Canada’s progressive trade agenda is focused on opening more doors, raising standards and positioning the middle class for success.

We are the one of the most diverse and open countries on earth. A progressive trade agenda not only reflects our values, but has economic value too.

When global investors look to position their future investments and capital, they want stability, predictability and a strong commitment to the rule of law. That’s Canada.

The progressive trade agenda is not only the right thing to do, it makes economic sense.

That includes Canada’s strong commitment to responsible business conduct and the respect for human rights of workers and local stakeholders in Canada and around the world.

This program is based on the idea that trade and investment are primarily aimed at improving the quality of life of citizens.

We need to make sure that this idea takes shape here in Canada, but also reflected abroad.

Our concept of progressive trade is not just about the value of trade and investment, but also about respecting the fundamental rights of citizens abroad!It is in this spirit that I am delighted to announce today that our government is creating a Canadian ombudsperson for responsible enterprise, or CORE, to help reflect our core values in the world and to deliver on our progressive trade agenda.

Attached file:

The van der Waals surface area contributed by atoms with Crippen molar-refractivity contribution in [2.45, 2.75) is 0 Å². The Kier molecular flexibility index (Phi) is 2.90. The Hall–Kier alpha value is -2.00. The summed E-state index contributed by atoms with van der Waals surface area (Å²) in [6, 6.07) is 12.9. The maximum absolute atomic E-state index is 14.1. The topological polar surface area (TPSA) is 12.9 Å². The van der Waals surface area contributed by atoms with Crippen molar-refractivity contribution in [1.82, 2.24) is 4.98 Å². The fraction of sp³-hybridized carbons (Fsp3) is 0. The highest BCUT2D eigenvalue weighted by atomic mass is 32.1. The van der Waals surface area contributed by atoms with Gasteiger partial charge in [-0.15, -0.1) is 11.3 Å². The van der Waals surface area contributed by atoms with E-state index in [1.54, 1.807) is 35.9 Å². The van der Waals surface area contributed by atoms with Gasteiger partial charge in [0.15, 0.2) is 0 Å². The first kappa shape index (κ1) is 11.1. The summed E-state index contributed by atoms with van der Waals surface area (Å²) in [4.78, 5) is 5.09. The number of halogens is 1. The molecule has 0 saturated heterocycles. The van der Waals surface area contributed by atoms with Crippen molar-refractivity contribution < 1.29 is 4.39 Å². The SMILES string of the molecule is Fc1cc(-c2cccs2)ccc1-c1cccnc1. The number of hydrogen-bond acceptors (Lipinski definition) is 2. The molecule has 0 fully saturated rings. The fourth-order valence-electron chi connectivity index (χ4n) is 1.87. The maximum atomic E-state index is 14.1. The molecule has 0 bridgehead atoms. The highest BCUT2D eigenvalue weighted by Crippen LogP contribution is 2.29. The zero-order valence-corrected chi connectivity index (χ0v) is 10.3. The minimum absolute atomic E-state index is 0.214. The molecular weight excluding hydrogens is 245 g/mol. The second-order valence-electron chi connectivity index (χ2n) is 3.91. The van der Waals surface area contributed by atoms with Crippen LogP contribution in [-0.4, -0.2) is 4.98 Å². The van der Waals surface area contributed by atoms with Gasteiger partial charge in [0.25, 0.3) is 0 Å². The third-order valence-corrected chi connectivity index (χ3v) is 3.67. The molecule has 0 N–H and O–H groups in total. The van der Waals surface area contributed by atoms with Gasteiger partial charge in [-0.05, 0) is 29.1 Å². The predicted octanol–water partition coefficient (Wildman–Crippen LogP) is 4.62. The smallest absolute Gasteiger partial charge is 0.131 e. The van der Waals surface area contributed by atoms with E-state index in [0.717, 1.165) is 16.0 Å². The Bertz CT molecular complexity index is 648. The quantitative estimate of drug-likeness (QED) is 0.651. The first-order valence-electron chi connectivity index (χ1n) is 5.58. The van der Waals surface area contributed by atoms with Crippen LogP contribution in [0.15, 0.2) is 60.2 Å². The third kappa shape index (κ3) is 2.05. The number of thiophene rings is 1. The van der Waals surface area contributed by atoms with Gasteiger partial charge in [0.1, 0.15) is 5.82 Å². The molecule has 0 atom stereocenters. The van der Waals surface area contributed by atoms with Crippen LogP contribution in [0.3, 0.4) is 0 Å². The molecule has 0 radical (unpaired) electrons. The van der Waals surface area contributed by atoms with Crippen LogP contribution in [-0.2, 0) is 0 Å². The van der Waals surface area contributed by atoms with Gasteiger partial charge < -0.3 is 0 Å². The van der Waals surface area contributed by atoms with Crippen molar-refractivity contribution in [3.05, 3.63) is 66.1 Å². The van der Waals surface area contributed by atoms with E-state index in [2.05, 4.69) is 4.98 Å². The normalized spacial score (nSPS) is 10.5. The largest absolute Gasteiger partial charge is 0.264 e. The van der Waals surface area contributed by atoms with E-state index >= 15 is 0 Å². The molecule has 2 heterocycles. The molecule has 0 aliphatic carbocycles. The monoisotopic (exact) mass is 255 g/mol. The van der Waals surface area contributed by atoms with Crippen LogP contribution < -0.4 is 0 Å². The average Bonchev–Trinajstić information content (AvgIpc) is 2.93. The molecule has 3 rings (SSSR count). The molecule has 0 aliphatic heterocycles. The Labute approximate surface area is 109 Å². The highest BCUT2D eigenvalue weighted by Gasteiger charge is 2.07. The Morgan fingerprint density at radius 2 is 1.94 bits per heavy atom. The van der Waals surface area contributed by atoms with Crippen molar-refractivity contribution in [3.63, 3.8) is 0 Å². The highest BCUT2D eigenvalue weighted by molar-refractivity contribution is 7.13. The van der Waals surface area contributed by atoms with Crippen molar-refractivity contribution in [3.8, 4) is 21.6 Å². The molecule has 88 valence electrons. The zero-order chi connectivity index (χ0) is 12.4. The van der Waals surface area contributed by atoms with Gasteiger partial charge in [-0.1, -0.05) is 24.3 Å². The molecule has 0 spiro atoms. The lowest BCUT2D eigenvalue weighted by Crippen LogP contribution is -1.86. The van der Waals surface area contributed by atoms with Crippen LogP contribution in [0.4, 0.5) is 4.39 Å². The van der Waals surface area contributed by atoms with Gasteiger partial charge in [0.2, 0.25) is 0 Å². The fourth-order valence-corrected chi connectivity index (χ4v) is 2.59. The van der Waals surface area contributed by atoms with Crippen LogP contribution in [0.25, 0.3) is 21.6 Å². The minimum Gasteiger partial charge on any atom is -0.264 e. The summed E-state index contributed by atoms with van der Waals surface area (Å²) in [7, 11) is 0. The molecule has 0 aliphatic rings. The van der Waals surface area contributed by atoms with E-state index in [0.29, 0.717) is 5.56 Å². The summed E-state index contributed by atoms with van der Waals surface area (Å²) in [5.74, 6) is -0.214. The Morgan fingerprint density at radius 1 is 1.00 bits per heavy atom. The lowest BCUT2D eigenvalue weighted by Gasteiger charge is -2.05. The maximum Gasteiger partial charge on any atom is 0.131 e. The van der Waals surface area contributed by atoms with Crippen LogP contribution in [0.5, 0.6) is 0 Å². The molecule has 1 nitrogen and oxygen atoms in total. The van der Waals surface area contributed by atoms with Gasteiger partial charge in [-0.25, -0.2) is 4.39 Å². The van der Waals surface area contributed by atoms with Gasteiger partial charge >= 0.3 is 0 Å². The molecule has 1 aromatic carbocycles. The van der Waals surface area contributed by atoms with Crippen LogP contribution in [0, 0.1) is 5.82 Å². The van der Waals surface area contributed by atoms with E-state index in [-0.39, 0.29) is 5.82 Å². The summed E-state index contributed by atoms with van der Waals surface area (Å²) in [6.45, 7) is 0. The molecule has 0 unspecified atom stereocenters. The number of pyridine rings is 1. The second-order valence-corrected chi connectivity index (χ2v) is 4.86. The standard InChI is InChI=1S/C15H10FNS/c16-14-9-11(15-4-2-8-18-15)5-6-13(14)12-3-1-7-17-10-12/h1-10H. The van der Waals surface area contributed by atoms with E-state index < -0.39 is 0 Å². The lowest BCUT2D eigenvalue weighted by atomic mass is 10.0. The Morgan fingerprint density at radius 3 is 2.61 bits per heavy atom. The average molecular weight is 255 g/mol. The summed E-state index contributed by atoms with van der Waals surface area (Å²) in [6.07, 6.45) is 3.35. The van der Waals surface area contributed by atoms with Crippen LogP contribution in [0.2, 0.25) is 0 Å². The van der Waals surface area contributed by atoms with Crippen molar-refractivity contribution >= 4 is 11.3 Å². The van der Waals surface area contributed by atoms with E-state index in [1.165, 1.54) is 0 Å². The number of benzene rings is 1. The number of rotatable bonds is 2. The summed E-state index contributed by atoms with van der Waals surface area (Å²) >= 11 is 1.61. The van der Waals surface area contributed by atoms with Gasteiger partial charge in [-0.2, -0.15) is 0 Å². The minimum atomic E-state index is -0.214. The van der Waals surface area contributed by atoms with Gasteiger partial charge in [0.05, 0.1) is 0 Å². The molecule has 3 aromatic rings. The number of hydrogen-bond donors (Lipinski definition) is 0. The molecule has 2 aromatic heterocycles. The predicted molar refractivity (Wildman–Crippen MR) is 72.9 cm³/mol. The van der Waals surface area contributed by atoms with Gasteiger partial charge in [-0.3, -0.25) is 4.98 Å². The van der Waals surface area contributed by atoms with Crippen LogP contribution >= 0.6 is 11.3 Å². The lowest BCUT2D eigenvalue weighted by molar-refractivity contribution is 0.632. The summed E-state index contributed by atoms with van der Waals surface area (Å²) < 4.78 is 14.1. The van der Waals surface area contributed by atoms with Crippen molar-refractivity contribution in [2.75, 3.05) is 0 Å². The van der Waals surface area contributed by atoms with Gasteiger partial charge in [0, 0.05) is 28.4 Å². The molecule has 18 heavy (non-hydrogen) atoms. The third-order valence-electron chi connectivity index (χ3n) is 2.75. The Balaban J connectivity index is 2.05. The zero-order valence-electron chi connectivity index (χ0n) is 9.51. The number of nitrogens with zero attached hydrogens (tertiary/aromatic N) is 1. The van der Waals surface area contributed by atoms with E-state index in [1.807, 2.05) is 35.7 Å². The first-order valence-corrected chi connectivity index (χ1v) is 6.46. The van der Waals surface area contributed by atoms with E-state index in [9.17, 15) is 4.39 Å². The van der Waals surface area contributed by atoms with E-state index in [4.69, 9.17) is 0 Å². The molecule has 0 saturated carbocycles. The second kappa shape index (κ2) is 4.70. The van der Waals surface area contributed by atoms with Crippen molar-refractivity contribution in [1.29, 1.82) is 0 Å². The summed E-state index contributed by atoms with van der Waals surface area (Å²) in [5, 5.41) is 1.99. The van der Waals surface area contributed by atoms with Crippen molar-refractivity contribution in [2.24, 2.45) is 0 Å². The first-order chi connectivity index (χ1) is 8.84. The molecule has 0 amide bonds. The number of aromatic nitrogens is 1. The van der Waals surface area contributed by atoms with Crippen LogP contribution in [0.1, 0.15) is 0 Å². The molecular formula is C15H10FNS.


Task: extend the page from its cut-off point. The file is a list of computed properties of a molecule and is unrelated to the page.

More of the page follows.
We told Canadians during the election that we would do this. We are now moving forward.

Canada will be the first country in the world to have an ombudsperson for responsible enterprise.

The ombudsperson will be mandated to independently investigate allegations of human rights abuses arising from a Canadian company’s activity abroad.

The CORE will seek to assist wherever possible in collaboratively resolving disputes or conflicts between impacted communities and Canadian companies.

It [CORE] will be empowered to report independently, recommend a remedy and monitor its implementation.

Through this process, the ombudsperson will offer people a straightforward, credible and fair remedy.

The CORE will be empowered to make recommendations such as for compensation, corporate policy changes and apologies, where appropriate.

The ombudsperson will also have the power to recommend withdrawal of trade advocacy support and Export Development Canada financial support, should a company not be acting in good faith, as well as recommend changes to government policy.